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  9 Deaths of the Ninja What's it all about, Alby?
Year: 1985
Director: Emmett Alston
Stars: Shô Kosugi, Brent Huff, Emilia Crow, Blackie Dammett, Regina Richardson, Vijay Amritraj, Lisa Friedman, Kane Kosugi, Shane Kosugi, Bruce Fanger, Sonny Erang, Aiko Cownden, Judy Wilson, Jennifer Crumrine, Helen McNeely, Protacio Dee
Genre: Action, Martial Arts, Trash, Weirdo, AdventureBuy from Amazon
Rating:  3 (from 1 vote)
Review: Having earned a degree of cult stardom with his Cannon trilogy of ninja films, Enter the Ninja (1981), Revenge of the Ninja (1983) and Ninja III: The Domination (1984), real-life ninjitsu master Shô Kosugi slipped up with this slapdash effort, widely derided as the Plan 9 from Outer Space of ninja movies. Which, to be honest, makes it well nigh essential viewing. Somewhere in the Philippines, where life is cheap and stuntmen are expendable, lollipop-loving ninja hero Spike Shinobi (our boy Shô) and his gun-toting dimwit commando sidekick Steve Gordon (Brent Huff) hone their killing skills in a training exercise supervised by lovely Lt. Jennifer Barnes (Emilia Crow), the third member of this counter-terrorist taskforce.

The call goes out for our heroes when an American tour bus is hijacked by ridiculously-monickered rant-happy hairspray casualty, Honey Hump (Regina Richardson) and her squadron of hotpants-clad girl commandos who sneak aboard disguised as a wedding party in full bridal wear! Honey and her vixens work for Alby the Cruel (Blackie Dammett), a crazy-accented, wheelchair-bound, monkey-fondling former Nazi-turned-drug smuggler-cum-terrorist, who demands the release of Rahji Mohammed (Sonny Erang), his cackling terrorist cohort and gay lover (!), and that those American pigs back off from their war on the drugs trade. If not, then bang goes the Filipino tourist trade. NOOOOO!! Anything but that! You bastard! How will First Lady Imelda Marcos afford her next gazillion pairs of shoes? Oh wait, weren’t she and President Marcos overthrown in a coup the following year?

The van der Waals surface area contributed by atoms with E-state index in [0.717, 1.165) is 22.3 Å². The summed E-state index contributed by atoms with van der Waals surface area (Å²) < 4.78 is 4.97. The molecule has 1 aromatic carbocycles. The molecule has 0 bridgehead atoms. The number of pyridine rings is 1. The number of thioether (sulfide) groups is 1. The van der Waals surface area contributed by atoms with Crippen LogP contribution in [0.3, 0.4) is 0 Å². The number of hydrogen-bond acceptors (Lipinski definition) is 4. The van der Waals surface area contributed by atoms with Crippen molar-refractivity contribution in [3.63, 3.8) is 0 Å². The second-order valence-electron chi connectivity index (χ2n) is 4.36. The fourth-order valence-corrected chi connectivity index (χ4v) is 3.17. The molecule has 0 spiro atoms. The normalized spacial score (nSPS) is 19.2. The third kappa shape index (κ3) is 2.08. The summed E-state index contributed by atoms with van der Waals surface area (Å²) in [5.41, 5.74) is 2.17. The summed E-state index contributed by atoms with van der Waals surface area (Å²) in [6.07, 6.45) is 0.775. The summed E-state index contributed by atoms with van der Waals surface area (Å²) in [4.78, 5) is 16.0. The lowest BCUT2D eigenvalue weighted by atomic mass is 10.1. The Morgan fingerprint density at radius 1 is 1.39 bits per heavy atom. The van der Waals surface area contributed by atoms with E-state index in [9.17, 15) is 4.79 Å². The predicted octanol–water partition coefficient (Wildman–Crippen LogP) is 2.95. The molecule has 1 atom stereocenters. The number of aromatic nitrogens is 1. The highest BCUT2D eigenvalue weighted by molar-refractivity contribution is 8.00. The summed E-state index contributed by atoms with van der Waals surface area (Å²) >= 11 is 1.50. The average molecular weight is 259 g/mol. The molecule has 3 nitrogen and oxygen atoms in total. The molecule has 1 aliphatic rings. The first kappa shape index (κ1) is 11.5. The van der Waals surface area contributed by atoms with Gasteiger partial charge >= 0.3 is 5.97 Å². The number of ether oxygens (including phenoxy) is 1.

Anyway, while Steve is busy playing grab-ass with Jennifer and local American embassy liaison Marissa Lee (Aiko Crownden), Spike springs into action. In rapid “I can’t-believe-what-I’m-seeing” succession, Spike gets ambushed in an art gallery by a trio of kung fu midgets dressed as The Blues Brothers (no, I’m not making this up. I wish I was, but I’m not...), disguises himself as an elderly cripple (for no good reason) and battles assassins at the restaurant where Steve is on date (for fuck’s sake, Steve, get your mind out off your pants and back on the job! There are lives at stake!), then infiltrates not one, but two brothels run by machinegun-wielding Madame Woo Wee and her twin sister, Madame Whoopee (both played by soap actress Judy Wilson, wisely hiding under an alias) who describes her girls as “sterilised, sanitised and lobotomised.” Between misadventures, Spike makes time for regular lollipop breaks (what is he, Kojak’s Japanese cousin?) and flashbacks to his jungle training days with the Iga ninja clan. As was the case with Shô Kosugi’s Cannon movies, the filmmakers seem to believe that beyond Tokyo, Japan has not changed much since the feudal days, with ninjas romping around the woods.